Provides Guidance For Investment Fraud Losses
IRS has issued taxpayer guidance in an effort to clarify
and untangle tax matters surrounding investor frauds like
the Bernard Madoff scandal. Issued in March, Revenue Ruling
2009-09 clarifies the income tax law governing the treatment
of losses in such investor frauds. Revenue Procedure 2009-20
provides a safe-harbor method of computing and reporting
testimony before the Senate Finance Committee, IRS commissioner
Doug Shulman, said that Rev. Ruling 2009-09 provides guidance
on a number of issues relating to the tax treatment of theft
is no deduction limit for theft loss. A theft
loss from a Ponzi-type investment scheme is not subject
to the normal limits on investment losses, which typically
limit the loss deduction to $3,000 per year when it exceeds
capital gains from investments.
theft losses are not subject to limitations that are applicable
to “personal” casualty and theft losses.
The loss is deductible as an itemized deduction, but is
not subject to the 10 percent of AGI reduction or the
$100 reduction that applies to many casualty and theft
theft loss is deductible in the year the fraud is discovered,
except to the extent there is a claim with a reasonable
prospect of recovery. Determining the year of
discovery and applying the “reasonable prospect
of recovery” test to any particular theft is highly
fact-intensive and can be the source of controversy. The
revenue procedure accompanying this revenue ruling provides
a safe-harbor approach that the IRS will accept for reporting
Ponzi-type theft losses.
amount of the theft loss includes the investor's unrecovered
investment – including income as reported in past
years. The ruling concludes that the investor
generally can claim a theft loss deduction not only for
the net amount invested, but also for the so-called “phantom
income” that the promoter of the scheme credited
to the investor’s account, which the investor reported
as income on his or her tax returns for a prior year.
taxpayers have argued that they should be allowed to amend
tax returns for years prior to the discovery of the theft
to exclude the phantom income and receive a refund of
tax in those years. The revenue ruling does not address
this argument, and the safe-harbor revenue procedure is
conditioned on taxpayers not amending prior year returns.
can be carried back and forward. A theft loss
deduction that creates a net operating loss (NOL) for
the taxpayer can be carried back and forward to generate
a refund of taxes paid in other taxable years.
said that Rev. Proc. 2009-20 is intended to:
a uniform approach for determining the proper time and
amount of a theft loss.
Avoid difficult problems of proof in determining how
much income reported from the scheme was fictitious,
and how much was real.
Alleviate compliance burdens on taxpayers and administrative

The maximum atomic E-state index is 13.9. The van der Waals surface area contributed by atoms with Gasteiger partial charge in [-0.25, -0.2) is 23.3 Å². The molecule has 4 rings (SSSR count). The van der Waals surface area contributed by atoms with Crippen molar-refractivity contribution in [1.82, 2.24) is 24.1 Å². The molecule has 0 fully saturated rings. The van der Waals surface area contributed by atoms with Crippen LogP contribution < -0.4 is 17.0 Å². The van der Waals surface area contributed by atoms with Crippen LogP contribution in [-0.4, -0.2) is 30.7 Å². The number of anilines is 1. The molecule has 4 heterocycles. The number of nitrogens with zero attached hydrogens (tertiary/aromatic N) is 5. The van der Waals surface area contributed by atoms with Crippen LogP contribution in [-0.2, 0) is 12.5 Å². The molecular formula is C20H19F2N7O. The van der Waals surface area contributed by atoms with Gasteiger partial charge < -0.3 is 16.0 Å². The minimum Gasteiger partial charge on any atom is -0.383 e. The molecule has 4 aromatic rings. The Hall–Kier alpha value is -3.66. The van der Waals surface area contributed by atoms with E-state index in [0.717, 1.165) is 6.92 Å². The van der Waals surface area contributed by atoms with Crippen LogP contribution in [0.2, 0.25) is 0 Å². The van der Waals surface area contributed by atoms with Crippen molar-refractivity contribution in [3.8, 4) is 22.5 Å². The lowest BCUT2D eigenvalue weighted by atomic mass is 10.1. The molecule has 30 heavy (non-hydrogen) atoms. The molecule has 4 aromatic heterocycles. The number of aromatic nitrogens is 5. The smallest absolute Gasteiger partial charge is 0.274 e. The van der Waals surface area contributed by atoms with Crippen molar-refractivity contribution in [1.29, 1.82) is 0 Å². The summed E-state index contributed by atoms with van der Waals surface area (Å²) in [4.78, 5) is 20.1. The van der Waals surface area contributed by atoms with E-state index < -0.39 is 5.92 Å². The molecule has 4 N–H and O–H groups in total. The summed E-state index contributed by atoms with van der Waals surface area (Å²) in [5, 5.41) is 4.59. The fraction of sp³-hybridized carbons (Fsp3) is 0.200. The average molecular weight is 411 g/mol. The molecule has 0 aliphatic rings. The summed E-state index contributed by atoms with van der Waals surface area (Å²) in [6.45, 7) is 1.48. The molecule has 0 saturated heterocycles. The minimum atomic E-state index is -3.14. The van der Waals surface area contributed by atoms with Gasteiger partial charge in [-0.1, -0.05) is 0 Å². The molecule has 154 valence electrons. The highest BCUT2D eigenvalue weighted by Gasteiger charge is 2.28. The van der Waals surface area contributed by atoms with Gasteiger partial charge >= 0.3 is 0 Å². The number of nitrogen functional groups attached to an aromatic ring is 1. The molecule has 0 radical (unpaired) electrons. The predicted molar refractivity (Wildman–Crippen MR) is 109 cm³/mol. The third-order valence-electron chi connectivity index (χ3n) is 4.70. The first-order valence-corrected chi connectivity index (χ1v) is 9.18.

burdens on the IRS that would otherwise result.
revenue procedure provides two simplifying assumptions that
taxpayers may use to report their losses:
theft loss. Although the law does not require
a criminal conviction of a scheme’s promoter to
establish a theft loss, it often is difficult to determine
how extensive the evidence of theft must be to justify
a claimed theft loss.
Proc. 2009-20 provides that the IRS will deem the loss
to be the result of theft if:
promoter was charged under state or federal law with
the commission of fraud, embezzlement or a similar crime
that would meet the definition of theft, or
promoter was the subject of a state or federal criminal
complaint alleging the commission of such a crime, and
Either there was some evidence of an admission of guilt
by the promoter or a trustee was appointed to freeze
the assets of the scheme.
harbor prospect of recovery. Once theft is discovered,
it often is difficult to establish the investor’s
prospect of recovery. Prospect of recovery is important
because it limits the amount of the investor’s theft
loss deduction. Prospect of recovery is difficult to determine,
particularly where litigation against the promoter and
other potentially liable third parties extends into future
revenue procedure generally permits taxpayers to deduct
95 percent of their net investment in the year of discovery,
less the amount of any actual recovery in the year of
discovery, and the amount of any recovery expected from
private or other insurance, such as that provided by the
Securities Investor Protection Corporation (SIPC). A special
rule applies to investors who are suing persons other
than the promoter. These investors compute their deduction
by substituting 75 percent of their investment.
Bernard Madoff pleaded guilt on March 13 to 11 counts of
fraud, his case is far from over. Tax and investment experts
expect the legal untangling to continue for some time. To
learn more on tax issues surrounding theft losses, download
Clifton Gunderson’s free whitepaper, The
Bernard Madoff Affair and a recording of our
on the same topic.